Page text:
Reads were aligned as described earlier, except this time mapping to the modified reference that accounted for scaffold misassemblies. PCR duplication rates ranged from 44–94%. Reference and alternate allele counts were extracted from the VCF file produced by GATK. We selected the 12 resistant pools and 9 susceptible pools with the highest levels of coverage, and only retained sites with 10 or more reads per pool. This yielded a total of 6,868 sites. Significance was tested in R using a general linear model with phenotype as a fixed effect and the proportion sequence reads with the SNP allele found in the genome as the response variables. The error structure was set to quasibinomial. A P-value cutoff was determined by permuting the phenotype of the DNA pools (infected or uninfected) 10,000 times and recalculating P-values, retaining the minimum value across all the markers from each permutation. Based on this, the cutoff for a genome-wide significance of P<0.01 was set at an individual SNP significance of P<1.7×10−6.

Synteny and recombination rates

Synteny to Anopheles gambiae was determined by comparing the genetic position of 1∶1 orthologous genes (>70% identity) in Ae. aegypti with the physical position in An. gambiae. Gene annotations and orthologies were obtained from VectorBase [36].

Recombination rates were estimated as the local slope of a curve fit to plots of genetic versus physical distances for each chromosome. Estimates were obtained by using the loess function to locally adjust polynomial curves and implemented by the MareyMap package in R [37].

Results and Discussion

Genetic map

We reconstructed a genetic map of Ae. aegypti using over 2,000 markers, which were scored by sequencing RAD tags and filtered using a series of steps to ensure that only the most reliable genotype calls were retained. The genetic map consisted of three linkage groups, which represent the three chromosomes of Ae. aegypti (Figure 2, Table S2). The total length of the genetic map is 235 cM (Table 1), which is similar to that reported in previous studies [14].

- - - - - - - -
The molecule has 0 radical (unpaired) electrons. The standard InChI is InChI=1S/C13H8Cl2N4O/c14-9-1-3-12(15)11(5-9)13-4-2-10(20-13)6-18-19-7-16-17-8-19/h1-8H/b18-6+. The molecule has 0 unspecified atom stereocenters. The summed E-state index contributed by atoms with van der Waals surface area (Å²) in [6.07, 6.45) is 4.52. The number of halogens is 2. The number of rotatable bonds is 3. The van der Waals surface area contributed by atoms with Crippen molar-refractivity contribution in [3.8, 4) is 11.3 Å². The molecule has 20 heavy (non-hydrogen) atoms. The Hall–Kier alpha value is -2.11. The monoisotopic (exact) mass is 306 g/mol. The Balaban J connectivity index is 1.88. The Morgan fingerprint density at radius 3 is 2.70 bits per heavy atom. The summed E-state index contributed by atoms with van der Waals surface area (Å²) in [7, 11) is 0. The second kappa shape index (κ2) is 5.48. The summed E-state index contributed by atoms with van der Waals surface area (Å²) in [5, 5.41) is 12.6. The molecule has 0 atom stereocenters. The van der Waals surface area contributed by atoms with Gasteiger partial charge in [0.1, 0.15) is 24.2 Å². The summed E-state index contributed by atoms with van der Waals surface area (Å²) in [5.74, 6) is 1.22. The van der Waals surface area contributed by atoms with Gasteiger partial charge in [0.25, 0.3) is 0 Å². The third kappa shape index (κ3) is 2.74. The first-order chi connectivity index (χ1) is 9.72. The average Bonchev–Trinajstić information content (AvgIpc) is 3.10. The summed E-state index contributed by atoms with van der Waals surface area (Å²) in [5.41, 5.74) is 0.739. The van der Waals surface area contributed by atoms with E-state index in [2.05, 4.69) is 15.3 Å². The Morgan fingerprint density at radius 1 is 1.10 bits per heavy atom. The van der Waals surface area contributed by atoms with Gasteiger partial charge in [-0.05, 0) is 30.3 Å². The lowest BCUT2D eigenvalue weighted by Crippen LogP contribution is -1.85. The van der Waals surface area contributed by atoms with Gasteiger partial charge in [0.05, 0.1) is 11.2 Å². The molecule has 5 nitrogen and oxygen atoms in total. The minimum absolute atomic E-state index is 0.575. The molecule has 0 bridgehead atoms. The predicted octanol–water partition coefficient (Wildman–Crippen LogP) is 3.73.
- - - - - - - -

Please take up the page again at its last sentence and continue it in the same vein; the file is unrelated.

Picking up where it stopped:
Figure 2. A linkage map of Ae. aegypti.

The map was constructed using SNPs identified in RAD tag sequences. Positions in cM are indicated to the left of each linkage group. Scaffolds mapping to each position on the map are shown to the right of each linkage group and are named by the last 2–4 digits of their supercontig ID number. The region linked with resistance to infection by B. malayi is highlighted in red. Scaffolds with suffixes a–d were previously misassembled and have been split and assigned new scaffold names (see Figure 1 and Table S2 for additional information).

Table 1. Summary of our assembly of the genome onto a genetic map.

Misassemblies in the genome

The large number of SNPs used in linkage map construction allowed us to detect misassemblies in the published Ae. aegypti genome by looking for cases where a single scaffold contains contigs that map to different regions of the genome. To be classified as a misassembly, we required markers within a single scaffold either to map to different linkage groups or to regions >10 cM apart on the same linkage group. We find that 14% (63 of 435) of scaffolds with more than one marker are misassembled within the current genome assembly (AaegL1). These errors in the genome were corrected by splitting the scaffold where it was misassembled (Figure 1; see Methods for details).

These results suggest that a notable percentage of the genome is misassembled, including 6 of the 10 largest scaffolds in the assembly. Misassembled scaffolds are on average larger in size than non-misassembled scaffolds, and this effect is independent of the number of markers on the scaffold (Figure S1). This is expected since long scaffolds have more opportunities to be misassembled. Of the misassemblies we detect, 43 are misassemblies where contigs within a scaffold map to two different chromosomes, 18 map to different regions within the same chromosome, and 3 map to three different places in the genome. We also find that in 23 of 63 (37%) of the misassembled scaffolds, the break junction is within 3 contigs from the beginning or end of the scaffold (Table S3). This could be because the beginnings and ends of scaffolds are be supported by fewer links.